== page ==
Washington

America’s bitter pills

Andrew Phillips December 20 1999
Washington

America’s bitter pills

Andrew Phillips December 20 1999

America’s bitter pills

Washington

Andrew Phillips

After Harry and Louise, meet Flo. Harry and Louise, you may remember, were fictional creations of the U.S. health insurance industry, a sympathetic couple who starred in some of the most devastatingly effective political ads ever. As Bill Clinton was promoting his ambitious 1994 healthcare plan, Harry and Louise were all over CNN, complaining that it was just a takeover bid by the kind of government bureaucracy Americans love to hate. It worked: the plan died, and for five years gun-shy politicians tiptoed around health care even as the number of Americans without insurance soared to a scandalous 44 million.

Now comes Flo, an equally fictional senior citizen who pushes the same buttons by complaining in a new ad about “big government in my medicine cabinet.” Flo’s puppet masters are from the U.S. drug industry, which smells the same kind of threat the insurance people stamped out five years ago. For the first time since then, leading politicians such as Bill Bradley are actually putting health care at the top of their agendas, daring to suggest that the richest country in the world at the height of its greatest prosperity might actually extend the benefits of its marvellous medical system to all its citizens.

The cutting edge of the debate is what to do about the high cost of prescription drugs in the United States—a drama in which Canada once again has a walk-on part.

That’s because prescription drugs are so much cheaper just across the border from the United States—across either border, in fact. U.S. media oudets are frill of reports about Americans, including seniors in organized bus tours, flocking to pharmacies just inside Canada and Mexico to load up on popular drugs at a fraction of the cost they pay at home. Prilosec, the best-selling prescription medicine for heartburn and ulcers, goes for $4.88 (Canadian) a pill in the United States, where it’s made, compared to just $2.17 in Canada— and $1.46 in Mexico. It’s the same for the 10 most popular drugs used by seniors: one survey shows they’re 81 per cent cheaper in Canada.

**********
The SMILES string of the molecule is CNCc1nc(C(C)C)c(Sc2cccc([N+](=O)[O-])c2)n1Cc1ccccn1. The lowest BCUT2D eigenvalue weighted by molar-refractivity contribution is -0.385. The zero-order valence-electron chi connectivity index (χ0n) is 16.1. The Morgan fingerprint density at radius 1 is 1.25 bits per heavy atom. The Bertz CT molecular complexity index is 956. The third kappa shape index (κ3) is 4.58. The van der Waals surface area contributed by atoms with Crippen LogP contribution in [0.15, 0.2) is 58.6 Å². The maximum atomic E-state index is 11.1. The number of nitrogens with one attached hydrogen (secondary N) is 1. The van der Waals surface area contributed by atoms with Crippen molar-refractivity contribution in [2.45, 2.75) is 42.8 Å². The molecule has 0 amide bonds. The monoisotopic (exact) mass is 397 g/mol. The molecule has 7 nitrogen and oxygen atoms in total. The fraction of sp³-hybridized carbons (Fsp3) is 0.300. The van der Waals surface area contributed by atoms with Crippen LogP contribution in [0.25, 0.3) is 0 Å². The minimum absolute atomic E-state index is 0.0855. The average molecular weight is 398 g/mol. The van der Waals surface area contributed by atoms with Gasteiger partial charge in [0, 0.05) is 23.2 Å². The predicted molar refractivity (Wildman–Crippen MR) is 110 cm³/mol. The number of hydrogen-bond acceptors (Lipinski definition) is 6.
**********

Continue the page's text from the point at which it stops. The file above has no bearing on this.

That’s because the United States is the only developed country that doesn’t control the price of prescription drugs. In Canada, the obscure Patented Medicine Prices Review Board generally keeps consumer costs from rising above the

median of seven other industrial countries, saving Canadians $2.2 billion a year off what they would pay for the same drugs in the United States. No wonder pressure is building among Americans to do something about it, and no wonder politicians are jumping to meet their complaints.

First in line is Clinton, who argues that no American should “be forced to get on the bus to Canada.” AÍ Gore, his vicepresident and would-be successor, staged a campaign event at a pharmacy to denounce the indignity of the border bus trip. Clinton wants to extend Medicare coverage for those 65 and over to prescription drugs. Two-thirds already have drug coverage, but it’s a canny political move because seniors are among the best-organized voting blocs. It does nothing, however, for the people most in need of help— those with no health insurance at all, including an astounding 11 million U.S. children.

Canadians love to gloat about inequities in the U.S. health system, but this one should give them no satisfaction. U.S. prescription drug prices are indeed high—for a host of reasons. One is the lack of government price controls. Another is that demand is soaring for new generations of drugs that are revolutionizing the treatment of disorders like depression, Alzheimer’s and allergies. American drug companies also make enormous profits: Fortune magazine estimates the pharmaceutical industry is the most profitable of all based on equity, revenue and assets. But they’re also the ones that come up with by far the largest number of breakthrough drugs— drugs the rest of the world snaps up at bargain prices.

The result is that Canadians, protected by price controls, are effectively being subsidized by American consumers. They pay the bulk of the cost of research, development and production of cutting-edge drugs—plus handsome profits for the companies that come up with them. We buy the same products for about half price.

Alan Sager, a health-policy expert at Boston University, calls this odd system “foreign aid” from U.S. consumers to people in other rich countries. Vermont Gov. Howard Dean, himself a doctor, sees his citizens dashing across the border to save money. “Right now,” he says, “somebody’s getting a free ride at our expense.” In fact, that somebody is Canadians. No wonder drugs are the next big batde in America’s health wars.